Welcome to the Jungle: How the French authorities are demolishing human spirit in Calais.
“Welcome to the Welcome Restaurant! Open 22 hours a day, two hours for sleeping!” Hasham, opens the door and ushers me in. His restaurant is brightly decorated with flags and paint and patterned fabrics tacked to the ceiling. To the left, a wide counter, and behind it there are cooking utensils and shelves full of plastic cutlery and paper cups. The rest of the restaurant is full of matching tables and chairs with two squashy armchairs at the back. To the right, a shelf draped with coloured material is the perfect size for a widescreen television. It is vacant, and the restaurant is empty. “They took his food”, Mustafa tells me. “When they closed the restaurants, they took it all. Smashed the TV. Smashed his eggs. They poured his oil on the floor.” Hasham and Mustafa are Afghani refugees, who met here in he ‘Jungle’. Hasham set up a restaurant to serve food to the other inhabitants, and earn a little money to send back to his family. It is a common story, told all over the camp, but the Welcome Restaurant is a special place.
The men are known by everyone they are restauranteurs, but also peacekeepers and protectors. The Jungle is rife with tension, and the Welcome Restaurant is renowned for being a safe space for all communities to sit and talk, eat and relax from the struggles of life in the refugee camp. “For me, everyone is equal. Pakistani, Afghani, everyone,” Hasham says. It is common for racial discrepancies to erupt in the food distribution queues, sometimes spiralling into a fight. “You know, there is different communities of people here Eritreans, Ethiopians, Sudanese, Afghanis, Pakistanis so there is a lot of people. I am kind with everyone. If people are fighting outside, they can bring it here and cool down and stop fighting.” It is true. As I sit in the restaurant, people of all different nationalities pop their heads around the door to greet us. It feels like a safe space where people can come to escape the volatile situation outside. Mustafa agrees, and tells me about the importance of the restaurants to keep the peace amongst the inhabitants of the camp. He explained the simplicity of having a communal space where people can be comfortable and talk with each other freely. ‘Outside, there is a lot of tensions. When the restaurants were open, there was a TV here, cold drinks…. People could come here and there are no problems.”
The Welcome Restaurant has been a place of refuge for people from all communities across the camp since it opened in February. Hasham told me a story about an Eritrean family, who lost their shelter in a fire. They came to him, and he gave them blankets, food and a place to sleep. It is a venture built on love, and an understanding of the fragility of humanity.
The restaurants are often equipped with generators, meaning that they can provide a well lit space where people can charge their phones. The ability to charge phones means a great deal to people who are living hundreds of miles from home, with no certainty about when they will see their families again. As the ‘Jungle’ is not viewed as an official camp, there is no electricity, and residents must rely on the promise of phone battery being few and far between. Having a place to charge phones represents the ability to contact home and connect with those you have left behind in the hope of a better future.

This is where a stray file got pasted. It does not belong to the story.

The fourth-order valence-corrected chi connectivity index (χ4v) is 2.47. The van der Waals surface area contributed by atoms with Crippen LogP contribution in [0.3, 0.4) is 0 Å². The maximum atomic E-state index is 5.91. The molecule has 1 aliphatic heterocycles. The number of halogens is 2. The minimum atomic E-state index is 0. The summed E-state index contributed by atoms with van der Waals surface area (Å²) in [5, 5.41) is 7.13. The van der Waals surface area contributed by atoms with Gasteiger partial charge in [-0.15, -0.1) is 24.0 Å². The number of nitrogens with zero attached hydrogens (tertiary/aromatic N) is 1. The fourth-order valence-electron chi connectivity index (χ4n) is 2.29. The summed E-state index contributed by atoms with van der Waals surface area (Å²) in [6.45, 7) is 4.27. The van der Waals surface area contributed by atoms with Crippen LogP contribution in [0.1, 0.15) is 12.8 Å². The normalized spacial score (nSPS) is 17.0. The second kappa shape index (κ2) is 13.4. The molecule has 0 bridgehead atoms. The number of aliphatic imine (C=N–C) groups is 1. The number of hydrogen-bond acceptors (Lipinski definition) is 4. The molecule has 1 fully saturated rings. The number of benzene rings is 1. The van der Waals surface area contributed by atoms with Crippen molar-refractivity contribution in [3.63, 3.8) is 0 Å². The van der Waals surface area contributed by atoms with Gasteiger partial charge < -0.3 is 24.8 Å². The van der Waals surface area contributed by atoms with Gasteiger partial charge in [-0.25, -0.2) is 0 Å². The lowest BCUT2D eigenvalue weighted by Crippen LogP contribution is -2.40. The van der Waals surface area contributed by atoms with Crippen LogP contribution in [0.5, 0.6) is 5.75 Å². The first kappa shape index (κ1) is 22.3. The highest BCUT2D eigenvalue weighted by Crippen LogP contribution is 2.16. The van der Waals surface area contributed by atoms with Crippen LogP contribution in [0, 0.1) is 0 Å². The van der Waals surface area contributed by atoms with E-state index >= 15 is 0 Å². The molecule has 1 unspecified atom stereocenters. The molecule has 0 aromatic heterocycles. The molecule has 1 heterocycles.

There is also the simple fact that relying solely on food distribution is not a sustainable way to live. Queues are vast and it is a struggle to feed all 7,500 people who live in the camp. It is also dehumanising, reducing those within the camp to waiting for handouts to feed themselves. The restaurants offer an opportunity for the slightest glimmer of normality in a bleakly uncertain world. Being able to trade, buy food and choose your meals is an empowering shred of hope in a place where people are forced to live in tents amongst empty tear gas canisters and rats. Once again, the Welcome Restaurant takes a warm approach to providing food: “If you don’t have food, I will give you the food, you can take the food from here. Free. If you don’t have a house or home, you can sit here.”
On Wednesday, the French government is set to rule that the restaurants of the ‘Jungle’ are to be demolished. They have argued that the food is unsanitary, the owners do not pay taxes, and they lack health and safety measures such as fire extinguishers. Logically, their arguments fail. The argument of health and safety is particularly troublesome, as the government have refused to give the camp legitimacy: there is no water, no streetlights, no provision of medical care. Demanding that those who run them pay taxes contradicts the illegal nature of the very existence of the camp. And when the demolitions commence, the ‘Jungle’ will be ablaze and there will be no fire exits.
On Saturday, a meeting was held to discuss the fate of the restaurants. It included community leaders, volunteers and government representatives and was held in the Welcome Restaurant the only space in the camp that could physically hold delegates. We were told that the government will allow 48 hours for restaurant owners to dismantle their own businesses. Once that window closes, police will send in bulldozers to raze them to the ground.
The demolition will include the Welcome Restaurant, but it also extends to other community spaces such as the Kids Restaurant, which has become a safe space for unaccompanied minors in the ‘jungle’, of which there are 608. The Kids Restaurant is a haven away from the danger of a camp that is rife with razor wire brutality. Those who come can attend French and English lessons, play music, have free meals, and shelter if they do not have a home. The demolition of these spaces will force unaccompanied minors outside with adults into the uneven and unlit streets of the ‘Jungle’. It is a dehumanising and terrifying prospect.